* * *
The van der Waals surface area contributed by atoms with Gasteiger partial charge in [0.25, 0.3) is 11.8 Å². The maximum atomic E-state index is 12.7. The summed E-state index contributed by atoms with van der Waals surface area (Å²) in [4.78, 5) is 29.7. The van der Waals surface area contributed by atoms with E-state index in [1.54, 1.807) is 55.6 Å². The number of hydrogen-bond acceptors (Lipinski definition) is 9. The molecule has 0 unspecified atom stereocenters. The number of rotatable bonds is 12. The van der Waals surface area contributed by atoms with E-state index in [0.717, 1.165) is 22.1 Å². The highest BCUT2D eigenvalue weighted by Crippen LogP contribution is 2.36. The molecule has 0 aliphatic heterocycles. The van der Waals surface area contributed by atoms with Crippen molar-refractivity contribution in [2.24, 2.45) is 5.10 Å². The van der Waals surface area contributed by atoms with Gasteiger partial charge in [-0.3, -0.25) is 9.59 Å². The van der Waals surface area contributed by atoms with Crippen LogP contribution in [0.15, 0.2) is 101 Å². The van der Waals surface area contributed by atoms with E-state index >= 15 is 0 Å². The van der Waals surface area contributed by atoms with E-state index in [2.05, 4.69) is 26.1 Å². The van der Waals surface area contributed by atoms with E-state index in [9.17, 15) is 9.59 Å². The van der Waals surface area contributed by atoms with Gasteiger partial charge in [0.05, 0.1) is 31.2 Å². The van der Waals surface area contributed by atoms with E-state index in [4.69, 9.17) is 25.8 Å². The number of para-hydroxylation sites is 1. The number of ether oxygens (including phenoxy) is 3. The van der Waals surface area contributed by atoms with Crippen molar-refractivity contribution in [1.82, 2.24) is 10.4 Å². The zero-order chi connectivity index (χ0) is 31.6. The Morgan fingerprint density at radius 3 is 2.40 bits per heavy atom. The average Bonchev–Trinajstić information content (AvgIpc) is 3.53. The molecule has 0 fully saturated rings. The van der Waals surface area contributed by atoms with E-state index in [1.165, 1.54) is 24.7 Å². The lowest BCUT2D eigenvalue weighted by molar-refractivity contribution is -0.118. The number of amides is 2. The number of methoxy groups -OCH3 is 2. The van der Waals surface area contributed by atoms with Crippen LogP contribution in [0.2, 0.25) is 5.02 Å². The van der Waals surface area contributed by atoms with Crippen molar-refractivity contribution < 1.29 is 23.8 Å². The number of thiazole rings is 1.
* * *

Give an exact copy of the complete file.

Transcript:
The van der Waals surface area contributed by atoms with Gasteiger partial charge in [0.25, 0.3) is 11.8 Å². The maximum atomic E-state index is 12.7. The summed E-state index contributed by atoms with van der Waals surface area (Å²) in [4.78, 5) is 29.7. The van der Waals surface area contributed by atoms with E-state index in [1.54, 1.807) is 55.6 Å². The number of hydrogen-bond acceptors (Lipinski definition) is 9. The molecule has 0 unspecified atom stereocenters. The number of rotatable bonds is 12. The van der Waals surface area contributed by atoms with E-state index in [0.717, 1.165) is 22.1 Å². The highest BCUT2D eigenvalue weighted by Crippen LogP contribution is 2.36. The molecule has 0 aliphatic heterocycles. The van der Waals surface area contributed by atoms with Crippen molar-refractivity contribution in [2.24, 2.45) is 5.10 Å². The van der Waals surface area contributed by atoms with Gasteiger partial charge in [-0.3, -0.25) is 9.59 Å². The van der Waals surface area contributed by atoms with Crippen LogP contribution in [0.15, 0.2) is 101 Å². The van der Waals surface area contributed by atoms with E-state index >= 15 is 0 Å². The van der Waals surface area contributed by atoms with E-state index in [2.05, 4.69) is 26.1 Å². The van der Waals surface area contributed by atoms with E-state index in [9.17, 15) is 9.59 Å². The van der Waals surface area contributed by atoms with Gasteiger partial charge in [0.05, 0.1) is 31.2 Å². The van der Waals surface area contributed by atoms with E-state index in [4.69, 9.17) is 25.8 Å². The number of para-hydroxylation sites is 1. The number of ether oxygens (including phenoxy) is 3. The van der Waals surface area contributed by atoms with Crippen molar-refractivity contribution in [1.82, 2.24) is 10.4 Å². The zero-order chi connectivity index (χ0) is 31.6. The Morgan fingerprint density at radius 3 is 2.40 bits per heavy atom. The average Bonchev–Trinajstić information content (AvgIpc) is 3.53. The molecule has 0 fully saturated rings. The van der Waals surface area contributed by atoms with E-state index in [1.165, 1.54) is 24.7 Å². The lowest BCUT2D eigenvalue weighted by molar-refractivity contribution is -0.118. The number of amides is 2. The number of methoxy groups -OCH3 is 2. The van der Waals surface area contributed by atoms with Crippen LogP contribution in [0.2, 0.25) is 5.02 Å². The van der Waals surface area contributed by atoms with Crippen molar-refractivity contribution < 1.29 is 23.8 Å². The number of thiazole rings is 1.